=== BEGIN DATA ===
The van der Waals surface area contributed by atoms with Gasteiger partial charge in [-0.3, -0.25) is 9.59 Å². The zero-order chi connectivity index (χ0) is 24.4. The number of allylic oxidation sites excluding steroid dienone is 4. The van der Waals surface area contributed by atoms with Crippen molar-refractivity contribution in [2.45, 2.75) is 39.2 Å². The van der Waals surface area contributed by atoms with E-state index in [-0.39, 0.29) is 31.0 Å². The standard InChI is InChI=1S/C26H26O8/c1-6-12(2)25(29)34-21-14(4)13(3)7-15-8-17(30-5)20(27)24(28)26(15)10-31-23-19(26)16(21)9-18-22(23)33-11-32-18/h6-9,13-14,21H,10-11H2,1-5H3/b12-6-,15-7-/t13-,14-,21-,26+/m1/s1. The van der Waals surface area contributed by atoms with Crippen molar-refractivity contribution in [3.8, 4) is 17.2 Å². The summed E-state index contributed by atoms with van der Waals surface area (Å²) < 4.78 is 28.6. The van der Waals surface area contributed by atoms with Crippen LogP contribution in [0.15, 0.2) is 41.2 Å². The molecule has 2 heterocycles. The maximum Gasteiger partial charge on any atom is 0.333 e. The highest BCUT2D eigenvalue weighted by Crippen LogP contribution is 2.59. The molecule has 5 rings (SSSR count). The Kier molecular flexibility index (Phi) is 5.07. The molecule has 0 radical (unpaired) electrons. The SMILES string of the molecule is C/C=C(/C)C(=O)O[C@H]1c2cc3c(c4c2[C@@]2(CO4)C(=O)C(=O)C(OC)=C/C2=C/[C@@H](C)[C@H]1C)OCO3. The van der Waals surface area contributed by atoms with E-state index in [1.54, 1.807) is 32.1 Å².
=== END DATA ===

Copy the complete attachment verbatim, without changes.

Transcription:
The van der Waals surface area contributed by atoms with Gasteiger partial charge in [-0.3, -0.25) is 9.59 Å². The zero-order chi connectivity index (χ0) is 24.4. The number of allylic oxidation sites excluding steroid dienone is 4. The van der Waals surface area contributed by atoms with Crippen molar-refractivity contribution in [2.45, 2.75) is 39.2 Å². The van der Waals surface area contributed by atoms with E-state index in [-0.39, 0.29) is 31.0 Å². The standard InChI is InChI=1S/C26H26O8/c1-6-12(2)25(29)34-21-14(4)13(3)7-15-8-17(30-5)20(27)24(28)26(15)10-31-23-19(26)16(21)9-18-22(23)33-11-32-18/h6-9,13-14,21H,10-11H2,1-5H3/b12-6-,15-7-/t13-,14-,21-,26+/m1/s1. The van der Waals surface area contributed by atoms with Crippen molar-refractivity contribution in [3.8, 4) is 17.2 Å². The summed E-state index contributed by atoms with van der Waals surface area (Å²) < 4.78 is 28.6. The van der Waals surface area contributed by atoms with Crippen LogP contribution in [0.15, 0.2) is 41.2 Å². The molecule has 2 heterocycles. The maximum Gasteiger partial charge on any atom is 0.333 e. The highest BCUT2D eigenvalue weighted by Crippen LogP contribution is 2.59. The molecule has 5 rings (SSSR count). The Kier molecular flexibility index (Phi) is 5.07. The molecule has 0 radical (unpaired) electrons. The SMILES string of the molecule is C/C=C(/C)C(=O)O[C@H]1c2cc3c(c4c2[C@@]2(CO4)C(=O)C(=O)C(OC)=C/C2=C/[C@@H](C)[C@H]1C)OCO3. The van der Waals surface area contributed by atoms with E-state index in [1.54, 1.807) is 32.1 Å².